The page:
Across the nation, educational institutions have implemented controversial “affirmative consent” laws regulating sexual activity among students — often known as “yes means yes” policies. While specifics vary by institution, affirmative consent policies normally require participants in sexual activity to get proven consent at every stage of a sexual encounter. To learn more about sexual violence and Title IX, talk to a lawyer from Lento Law Firm today.
What is consent?
Consent is the explicit and willing agreement to engage in a certain sexual activity, also known as affirmative consent. Consent is defined as unambiguous, knowledgeable, and voluntary statements or actions that generate mutually understandable permission to engage in, and the terms of, sexual practices. Silence alone cannot be understood as consent; it must be active.
Consent is not properly provided if obtained through threats, force, intimidation, or from an incapacitated person.
- Force is using physical aggression or imposing on someone to gain sexual access.
- Threats arise when a reasonable person is persuaded by the words or conduct of another to consent to sexual relations that they would not have consented to otherwise. Threats include threats to kill or hurt someone, to kill or harm oneself, or to kill or harm a person about whom one cares.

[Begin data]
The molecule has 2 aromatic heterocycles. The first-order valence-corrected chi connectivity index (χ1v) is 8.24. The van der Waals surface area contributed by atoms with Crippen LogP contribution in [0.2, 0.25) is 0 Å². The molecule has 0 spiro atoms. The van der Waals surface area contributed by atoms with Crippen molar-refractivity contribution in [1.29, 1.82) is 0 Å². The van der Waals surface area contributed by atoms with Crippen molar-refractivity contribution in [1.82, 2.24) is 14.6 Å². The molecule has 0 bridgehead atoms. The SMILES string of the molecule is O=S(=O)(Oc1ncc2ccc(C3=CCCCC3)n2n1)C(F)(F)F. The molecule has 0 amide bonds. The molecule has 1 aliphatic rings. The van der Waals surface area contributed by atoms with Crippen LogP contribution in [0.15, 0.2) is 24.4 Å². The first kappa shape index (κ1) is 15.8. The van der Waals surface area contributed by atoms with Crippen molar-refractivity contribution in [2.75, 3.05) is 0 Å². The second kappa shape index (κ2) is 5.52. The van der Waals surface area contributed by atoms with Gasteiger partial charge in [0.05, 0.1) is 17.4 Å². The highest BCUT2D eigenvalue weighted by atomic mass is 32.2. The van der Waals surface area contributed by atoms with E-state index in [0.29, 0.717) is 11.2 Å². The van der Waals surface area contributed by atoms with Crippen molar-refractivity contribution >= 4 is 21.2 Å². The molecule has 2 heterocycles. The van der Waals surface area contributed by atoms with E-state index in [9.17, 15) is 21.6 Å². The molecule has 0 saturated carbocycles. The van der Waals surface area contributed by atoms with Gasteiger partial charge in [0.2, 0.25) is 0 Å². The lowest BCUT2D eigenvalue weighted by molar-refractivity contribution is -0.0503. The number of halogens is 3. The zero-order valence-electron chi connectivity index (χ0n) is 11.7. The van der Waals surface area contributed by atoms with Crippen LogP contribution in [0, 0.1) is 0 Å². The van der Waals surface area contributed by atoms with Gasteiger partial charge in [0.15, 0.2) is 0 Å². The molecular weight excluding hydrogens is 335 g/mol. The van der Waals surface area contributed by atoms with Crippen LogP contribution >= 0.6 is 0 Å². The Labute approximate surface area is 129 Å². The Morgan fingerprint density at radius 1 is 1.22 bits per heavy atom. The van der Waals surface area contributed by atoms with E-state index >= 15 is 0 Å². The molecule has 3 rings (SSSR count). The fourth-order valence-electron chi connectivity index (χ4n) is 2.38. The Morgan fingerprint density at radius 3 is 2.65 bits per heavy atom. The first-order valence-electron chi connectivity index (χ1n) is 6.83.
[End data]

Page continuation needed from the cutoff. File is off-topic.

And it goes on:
- Intimidation happens when someone utilizes physicality to threaten another, even if there is no physical contact, or when knowledge of recent violent behavior by an assailant, combined with intimidating behavior, causes someone to fear an implied threat.
- Alcohol or other drugs, unconsciousness, or other circumstances can cause incapacitation. The use of alcohol or drugs does not leave a person incapacitated in and of itself. Incapacitation is a state that is separate from intoxication or drinking. Drugs and alcohol have different effects on different people. Incapacitation is a condition in which a person cannot make a rational, reasonable decision due to a lack of the capacity to offer affirmative consent – to understand everything about the sexual interaction. Incapacity can also be caused by disease, lack of sleep, mental incapacity, and other factors. Participating in sexual activity with someone you know or should know is mentally or physically incapable can violate Title IX.
Ways to prevent sexual violence
The policies differ from campus to campus, and the preventative measures may differ. Some ways to help prevent sexual violence are:
- Find a buddy. Try not to go to parties and gatherings alone.
- If something feels weird or wrong, trust your gut.
- Be aware if alcohol is involved.
For more information, talk to an experienced Title IX attorney today.